Long Distance

I saw my son in Japan last night. We Skyped. Finding a time when we’re both awake and not working is a bit of a challenge, but we have managed to do this a few times.

Every now and then, the picture freezes, or breaks up, or the sound disappears, but it works. I don’t know how pixels and bits fly through the air, bounce off a satellite and zoom down into my laptop almost instantaneously, but they do. Or something like that.

Occasionally I have to slap myself so I’ll stop reminding my sons how amazing this is. I wonder what technology they will be gushing about in thirty years. What will their kids get tired of hearing about? “We didn’t have that when I was your age. We had to use a phone if we wanted to text somebody…”

The telephone was patented in 1876. My grandparents didn’t remember that, but technology spread more slowly a hundred years ago. Though not rare, telephones were still amazing to them. I think my grandmother’s first telephone number was 27. Many small communities weren’t yet hooked up to long distance. In the early days, people had to make an appointment to make a long distance call. It wasn’t something they did every day.

Even when they got hooked up, “Long Distance” was reserved for holidays or blessed events. Many people had just one phone. When I was a child, we always called our relatives in Seattle on Christmas and Easter. Each of us would get a turn to talk to each person at the other end. Long Distance was very expensive, so the conversations were brief, and the phone was handed off to the next person. “Your grandma’s on the phone — Long Distance!”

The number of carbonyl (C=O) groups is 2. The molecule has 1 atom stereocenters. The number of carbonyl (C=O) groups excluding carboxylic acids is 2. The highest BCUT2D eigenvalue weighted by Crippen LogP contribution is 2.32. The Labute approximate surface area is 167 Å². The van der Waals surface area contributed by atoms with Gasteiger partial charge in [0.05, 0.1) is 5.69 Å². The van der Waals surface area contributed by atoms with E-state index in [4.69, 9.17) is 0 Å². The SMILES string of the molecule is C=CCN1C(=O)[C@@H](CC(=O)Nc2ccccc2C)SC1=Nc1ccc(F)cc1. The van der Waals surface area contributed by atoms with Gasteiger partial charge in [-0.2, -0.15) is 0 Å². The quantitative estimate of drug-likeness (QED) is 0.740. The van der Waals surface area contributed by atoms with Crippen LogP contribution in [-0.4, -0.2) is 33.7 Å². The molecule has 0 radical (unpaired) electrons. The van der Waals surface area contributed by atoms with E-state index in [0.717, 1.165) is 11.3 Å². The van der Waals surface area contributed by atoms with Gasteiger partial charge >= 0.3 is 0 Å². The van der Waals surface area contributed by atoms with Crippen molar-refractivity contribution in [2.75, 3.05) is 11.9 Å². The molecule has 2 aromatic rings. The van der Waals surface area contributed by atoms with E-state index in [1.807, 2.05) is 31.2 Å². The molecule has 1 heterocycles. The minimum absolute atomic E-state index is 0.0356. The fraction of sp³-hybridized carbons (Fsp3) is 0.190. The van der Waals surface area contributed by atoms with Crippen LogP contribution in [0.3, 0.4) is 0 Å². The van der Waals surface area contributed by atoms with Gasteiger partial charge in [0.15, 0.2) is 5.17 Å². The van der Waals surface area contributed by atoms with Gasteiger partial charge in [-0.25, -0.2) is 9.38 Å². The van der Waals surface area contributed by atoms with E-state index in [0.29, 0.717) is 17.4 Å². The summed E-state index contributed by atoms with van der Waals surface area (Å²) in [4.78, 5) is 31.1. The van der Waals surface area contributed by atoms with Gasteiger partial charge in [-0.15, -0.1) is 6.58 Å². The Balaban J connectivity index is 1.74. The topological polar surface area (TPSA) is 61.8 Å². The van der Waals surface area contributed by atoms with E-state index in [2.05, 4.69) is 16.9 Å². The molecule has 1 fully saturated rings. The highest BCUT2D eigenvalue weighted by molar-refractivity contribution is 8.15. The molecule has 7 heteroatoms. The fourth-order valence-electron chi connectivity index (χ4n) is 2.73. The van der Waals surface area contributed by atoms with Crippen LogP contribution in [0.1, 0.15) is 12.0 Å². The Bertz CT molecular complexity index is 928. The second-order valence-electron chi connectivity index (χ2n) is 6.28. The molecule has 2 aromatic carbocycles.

Usually I didn’t have a lot to say, so that was fine with me. “What are you doing?” my uncles very often asked. My response was clever the first time I used it, “I’m talking on the telephone.”

People under the age of sixteen won’t believe it, but everyone didn’t used to carry a phone around all the time.

We knew from movies and television that spies had them (usually disguised to look like something ordinary — a pen or a shoe, for example), but ordinary people had to look for a payphone if they wanted to make a call while out.

Cell phones were a novelty. When they still looked like giant walkie-talkies, it was fun to call a friend up and say, “Hey, guess where I am?! I’m in my car — on I-75! That’s right, I’m talking on the phone AND driving at the same time! Cool, huh?”

Now I have an iPhone. I text my son (the one still living at home) and say, “Guess what I’m doing?! — reading a book — on my phone!” His reply: lol can u stop @ store? o/o beer.

Maybe in thirty years or so, I’ll be able to transport myself directly into the homes of my not-yet-born grandchildren.

I’ll say, “Guess where I am?! Right here — in your living room!”

They will shake their heads and say, “Why did we ever buy that thing?”


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